Idaho Arts Quarterly » Central Idaho

Where the Wild Things Are

Sun Valley artist's wild kingdom

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Most artists paint animals and birds as we see them-in all their fur and feathers. Sun Valley artist Lisa Holley prefers to focus on what's inside.

Like bugs and bamboo shoots and mice and caddis flies.

That's the kind of stuff that is the gist of her "You Are What You Eat" series.

An osprey, for instance, takes on a whole new look comprised of 60 different fish from striped mullet to tiger muskie.

Barn owls look pretty plump when filled with star-nosed moles, lady bugs and black tail prairie dogs.

And eagles? Well, eagle eatables include opossums, snakes and-eeeew-skunks.

"She puts an enormous amount of research into what animals eat and even into what those things look like. She does an enormously wonderful job," said Dr. Luke Whalen, who hangs some of Holley's artwork on the walls of his Hailey dental office where his patients can study them while they wait to have their teeth cleaned.

Holley wasn't always the "Wild Kingdom" Van Gogh that she is today. She started out as a business major who transferred to art. When she graduated, she realized she didn't know how to draw because all she had done in college was advertising logos.

Classes in nature art and watercolor changed that. Soon she was crafting beautiful watercolors of daylilies and other botanicals she spotted on trips around the world.

As she gained proficiency, she sought ways to give her work an edge. She painted a dozen roses folded in a box-for those who are disappointed when their live roses die. She etched her picture frames and the glass over her pictures with cattails and other designs before other artists were doing it.

Her foray into animal art began as a lark in 1982. Ketchum's Wood River Gallery, now the Kneeland Gallery, decided to hold a competition during slack season.

'Draw a picture of your pet and we'll throw a cocktail party and give out prizes for the favorite,' gallery owners challenged those who fancied themselves artists.

Holley remembered paintings she'd seen by Guiseppe Arcimboldo, a 16th century court artist to the Hapsburg Dynasty who had painted human heads composed of fruits and vegetables. She paired his tactic with a spoof on Eastern Idaho farmers who were clubbing bunnies to death at Mud Lake and called her painting "Idaho Club Sandwich."

It was voted the most popular painting at the gallery, winning Holley a box of crayons. And it inspired a new line of work for Holley.

Since, she has painted dozens of different animals, including turtles, penguins and cats, with what they eat camouflaged in their bodies.

She's done four sold-out trout editions, filling each with such things as mayflies, caddis flies and damsels.

She's done a series of gorilla pictures, detailing what gorillas eat in the wilds, what they eat in captivity and what people think they eat.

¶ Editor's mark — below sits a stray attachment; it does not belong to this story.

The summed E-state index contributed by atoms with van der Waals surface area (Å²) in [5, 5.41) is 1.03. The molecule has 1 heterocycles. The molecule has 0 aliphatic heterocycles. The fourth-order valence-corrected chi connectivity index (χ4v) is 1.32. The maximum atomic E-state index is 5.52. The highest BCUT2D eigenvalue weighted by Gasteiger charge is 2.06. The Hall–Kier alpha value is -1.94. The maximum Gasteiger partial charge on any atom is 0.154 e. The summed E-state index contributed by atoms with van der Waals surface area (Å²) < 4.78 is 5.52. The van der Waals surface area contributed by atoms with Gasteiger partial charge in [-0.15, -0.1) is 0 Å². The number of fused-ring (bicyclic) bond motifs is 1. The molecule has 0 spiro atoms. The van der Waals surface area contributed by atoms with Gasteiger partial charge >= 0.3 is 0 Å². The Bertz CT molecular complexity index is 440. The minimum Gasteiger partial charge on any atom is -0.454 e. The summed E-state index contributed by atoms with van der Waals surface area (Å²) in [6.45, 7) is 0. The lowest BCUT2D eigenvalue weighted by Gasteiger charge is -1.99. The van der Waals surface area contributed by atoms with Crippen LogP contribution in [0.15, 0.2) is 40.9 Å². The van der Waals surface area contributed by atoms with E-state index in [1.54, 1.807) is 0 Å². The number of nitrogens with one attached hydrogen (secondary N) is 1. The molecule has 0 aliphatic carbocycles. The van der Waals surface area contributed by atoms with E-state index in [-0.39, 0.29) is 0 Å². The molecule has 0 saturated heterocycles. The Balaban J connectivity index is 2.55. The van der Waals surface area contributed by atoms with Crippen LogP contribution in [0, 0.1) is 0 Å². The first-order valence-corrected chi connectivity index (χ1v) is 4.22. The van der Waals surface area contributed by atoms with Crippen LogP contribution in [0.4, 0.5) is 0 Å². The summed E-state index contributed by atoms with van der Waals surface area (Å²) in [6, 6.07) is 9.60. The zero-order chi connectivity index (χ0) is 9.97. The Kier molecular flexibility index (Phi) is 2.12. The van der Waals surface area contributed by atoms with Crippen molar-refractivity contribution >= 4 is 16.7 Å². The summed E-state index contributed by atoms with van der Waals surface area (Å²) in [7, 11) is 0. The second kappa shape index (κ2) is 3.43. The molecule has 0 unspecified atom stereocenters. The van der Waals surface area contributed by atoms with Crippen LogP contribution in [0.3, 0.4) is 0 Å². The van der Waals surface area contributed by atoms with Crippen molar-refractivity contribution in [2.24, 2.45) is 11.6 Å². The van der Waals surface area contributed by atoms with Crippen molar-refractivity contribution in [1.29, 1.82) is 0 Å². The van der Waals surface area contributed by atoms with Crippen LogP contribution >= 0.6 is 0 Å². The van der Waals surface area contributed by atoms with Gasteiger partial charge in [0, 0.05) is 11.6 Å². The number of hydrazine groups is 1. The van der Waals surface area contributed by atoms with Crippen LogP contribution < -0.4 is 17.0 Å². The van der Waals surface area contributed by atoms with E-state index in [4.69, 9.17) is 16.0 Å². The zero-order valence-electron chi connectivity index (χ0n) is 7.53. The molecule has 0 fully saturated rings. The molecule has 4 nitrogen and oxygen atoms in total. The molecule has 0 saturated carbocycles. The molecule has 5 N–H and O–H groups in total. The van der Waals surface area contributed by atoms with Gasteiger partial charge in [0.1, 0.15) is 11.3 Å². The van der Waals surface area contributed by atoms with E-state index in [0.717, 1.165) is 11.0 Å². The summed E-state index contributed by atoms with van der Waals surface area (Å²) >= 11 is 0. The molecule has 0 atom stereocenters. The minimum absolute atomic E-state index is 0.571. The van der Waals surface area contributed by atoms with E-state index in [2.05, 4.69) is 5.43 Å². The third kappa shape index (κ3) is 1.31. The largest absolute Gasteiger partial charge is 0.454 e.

She produced a poster of 28 things that pheasants eat for Pheasants Forever.

She painted a mural of a sabertooth tiger filled with a dromedary camel, ancient horse, sloth, bison and bear, for the Natural History Museum in Los Angeles. And she created a birds of prey exhibit for the Whitaker Center for Science and the Arts in Harrisburg, Pa., to go with its IMAX film about birds of prey.

Her work has been reproduced on T-shirts, postcards and notecards and even Macy's shopping bags.

"They're fun to give to someone and say, 'Can you find all the animals in this owl or gorilla?' " Holley said. "I'm careful not to put a cat or rabbit or something people are particularly sensitive about in, though. I don't like drawing animals within animals that are going to be upsetting to people.

Holley works on site and out of an art studio in her seven-room Elkhorn home, which looks out onto a creek shaded by willow trees.

She takes detailed photos at botanical gardens throughout the world and spends countless hours at libraries searching through microfiche, children's books, botanical books and on the Internet researching things like Gillium vines, swamp ash and other foodstuffs that aren't readily accessible at Atkinson's Markets so that she can faithfully reproduce them in her paintings.

Holley estimates it took her 60 hours to research the 11 foodstuffs she included in one of her owl drawings and 60 hours to do the drawing.

"I spend as much time researching as I do painting," she said. "But I love doing the research because I enjoy learning so much about the animals."

Holley has done a few non-animate objects. Among them, Bald Mountain composed of wildflowers and ski trails.

And she's currently working on a Morgan car at the request of the Morgan Car Club. The painting will include tires made of rubber tree plants, a galloping horse engine, cow seats, a dinosaur gas tank and a frame made out of a white ash.

Holley's paintings, which evoke the complexity of a "Where's Waldo?" print, have proven to be a captivating learning tool, said Deborah Peters, exhibits curator for the Whitaker Center.

"I've seen fathers and older males engaging their charges over the artwork and the different things they found that they recognized or didn't recognize," she said. "The sheer number of different species, objects, fauna and foliage that she has introduced to us and put a face to is astounding."

The detail and the faithfulness with which Holley tries to reproduce subjects means that each picture takes one to two months to do.

"Sometimes I wish I had come up with a series that would have been a little less time consuming," she said. "But it seems that no one else is doing anything of this sort. And, let's face it, this series has done very well for me."

For more information on Lisa Holley's work go to www.lisaholley.com.